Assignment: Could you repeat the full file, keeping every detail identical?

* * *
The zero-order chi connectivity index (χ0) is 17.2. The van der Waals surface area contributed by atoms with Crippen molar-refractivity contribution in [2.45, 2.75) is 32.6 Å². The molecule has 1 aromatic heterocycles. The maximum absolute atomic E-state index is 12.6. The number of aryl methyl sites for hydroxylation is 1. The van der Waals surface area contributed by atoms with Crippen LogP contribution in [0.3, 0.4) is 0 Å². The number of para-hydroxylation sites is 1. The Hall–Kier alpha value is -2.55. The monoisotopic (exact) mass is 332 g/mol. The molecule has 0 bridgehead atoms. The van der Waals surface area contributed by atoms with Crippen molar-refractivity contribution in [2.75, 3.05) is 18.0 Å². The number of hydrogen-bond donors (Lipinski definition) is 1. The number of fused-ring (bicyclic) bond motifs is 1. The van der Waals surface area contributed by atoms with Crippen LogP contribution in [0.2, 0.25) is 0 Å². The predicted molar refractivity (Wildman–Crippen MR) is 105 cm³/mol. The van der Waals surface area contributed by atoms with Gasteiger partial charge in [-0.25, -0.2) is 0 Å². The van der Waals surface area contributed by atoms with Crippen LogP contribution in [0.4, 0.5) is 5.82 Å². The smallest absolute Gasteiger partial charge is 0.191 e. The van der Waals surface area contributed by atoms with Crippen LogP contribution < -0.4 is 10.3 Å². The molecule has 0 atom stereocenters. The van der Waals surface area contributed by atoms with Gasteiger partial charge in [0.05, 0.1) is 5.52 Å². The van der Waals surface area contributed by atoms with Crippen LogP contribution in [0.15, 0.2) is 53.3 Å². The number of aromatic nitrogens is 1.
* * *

The zero-order chi connectivity index (χ0) is 17.2. The van der Waals surface area contributed by atoms with Crippen molar-refractivity contribution in [2.45, 2.75) is 32.6 Å². The molecule has 1 aromatic heterocycles. The maximum absolute atomic E-state index is 12.6. The number of aryl methyl sites for hydroxylation is 1. The van der Waals surface area contributed by atoms with Crippen LogP contribution in [0.3, 0.4) is 0 Å². The number of para-hydroxylation sites is 1. The Hall–Kier alpha value is -2.55. The monoisotopic (exact) mass is 332 g/mol. The molecule has 0 bridgehead atoms. The van der Waals surface area contributed by atoms with Crippen molar-refractivity contribution in [2.75, 3.05) is 18.0 Å². The number of hydrogen-bond donors (Lipinski definition) is 1. The number of fused-ring (bicyclic) bond motifs is 1. The van der Waals surface area contributed by atoms with Crippen LogP contribution in [0.2, 0.25) is 0 Å². The predicted molar refractivity (Wildman–Crippen MR) is 105 cm³/mol. The van der Waals surface area contributed by atoms with Gasteiger partial charge in [-0.25, -0.2) is 0 Å². The van der Waals surface area contributed by atoms with Crippen LogP contribution in [0.4, 0.5) is 5.82 Å². The smallest absolute Gasteiger partial charge is 0.191 e. The van der Waals surface area contributed by atoms with Crippen LogP contribution < -0.4 is 10.3 Å². The molecule has 0 atom stereocenters. The van der Waals surface area contributed by atoms with Gasteiger partial charge in [0.05, 0.1) is 5.52 Å². The van der Waals surface area contributed by atoms with Crippen LogP contribution in [0.15, 0.2) is 53.3 Å². The number of aromatic nitrogens is 1.